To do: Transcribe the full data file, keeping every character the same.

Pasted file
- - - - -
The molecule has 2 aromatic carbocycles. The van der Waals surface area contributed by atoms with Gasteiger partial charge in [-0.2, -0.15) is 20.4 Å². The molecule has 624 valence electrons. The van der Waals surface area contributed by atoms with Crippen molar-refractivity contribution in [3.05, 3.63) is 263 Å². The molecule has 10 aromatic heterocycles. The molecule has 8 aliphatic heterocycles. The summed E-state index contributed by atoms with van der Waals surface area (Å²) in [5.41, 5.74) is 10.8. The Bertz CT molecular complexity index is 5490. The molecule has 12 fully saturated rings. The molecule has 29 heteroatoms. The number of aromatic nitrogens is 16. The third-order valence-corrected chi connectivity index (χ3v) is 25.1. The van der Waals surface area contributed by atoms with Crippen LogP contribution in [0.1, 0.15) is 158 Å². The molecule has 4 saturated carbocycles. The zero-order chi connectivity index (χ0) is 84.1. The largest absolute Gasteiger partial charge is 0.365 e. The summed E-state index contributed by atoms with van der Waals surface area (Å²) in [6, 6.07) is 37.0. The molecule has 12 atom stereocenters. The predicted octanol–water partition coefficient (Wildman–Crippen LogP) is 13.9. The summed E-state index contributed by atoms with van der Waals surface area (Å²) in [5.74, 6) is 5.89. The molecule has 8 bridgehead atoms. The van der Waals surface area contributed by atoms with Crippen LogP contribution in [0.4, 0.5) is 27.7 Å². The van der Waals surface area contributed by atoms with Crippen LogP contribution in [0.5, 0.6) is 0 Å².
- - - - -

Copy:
The molecule has 2 aromatic carbocycles. The van der Waals surface area contributed by atoms with Gasteiger partial charge in [-0.2, -0.15) is 20.4 Å². The molecule has 624 valence electrons. The van der Waals surface area contributed by atoms with Crippen molar-refractivity contribution in [3.05, 3.63) is 263 Å². The molecule has 10 aromatic heterocycles. The molecule has 8 aliphatic heterocycles. The summed E-state index contributed by atoms with van der Waals surface area (Å²) in [5.41, 5.74) is 10.8. The Bertz CT molecular complexity index is 5490. The molecule has 12 fully saturated rings. The molecule has 29 heteroatoms. The number of aromatic nitrogens is 16. The third-order valence-corrected chi connectivity index (χ3v) is 25.1. The van der Waals surface area contributed by atoms with Crippen LogP contribution in [0.1, 0.15) is 158 Å². The molecule has 4 saturated carbocycles. The zero-order chi connectivity index (χ0) is 84.1. The largest absolute Gasteiger partial charge is 0.365 e. The summed E-state index contributed by atoms with van der Waals surface area (Å²) in [6, 6.07) is 37.0. The molecule has 12 atom stereocenters. The predicted octanol–water partition coefficient (Wildman–Crippen LogP) is 13.9. The summed E-state index contributed by atoms with van der Waals surface area (Å²) in [5.74, 6) is 5.89. The molecule has 8 bridgehead atoms. The van der Waals surface area contributed by atoms with Crippen LogP contribution in [0.4, 0.5) is 27.7 Å². The van der Waals surface area contributed by atoms with Crippen LogP contribution in [0.5, 0.6) is 0 Å².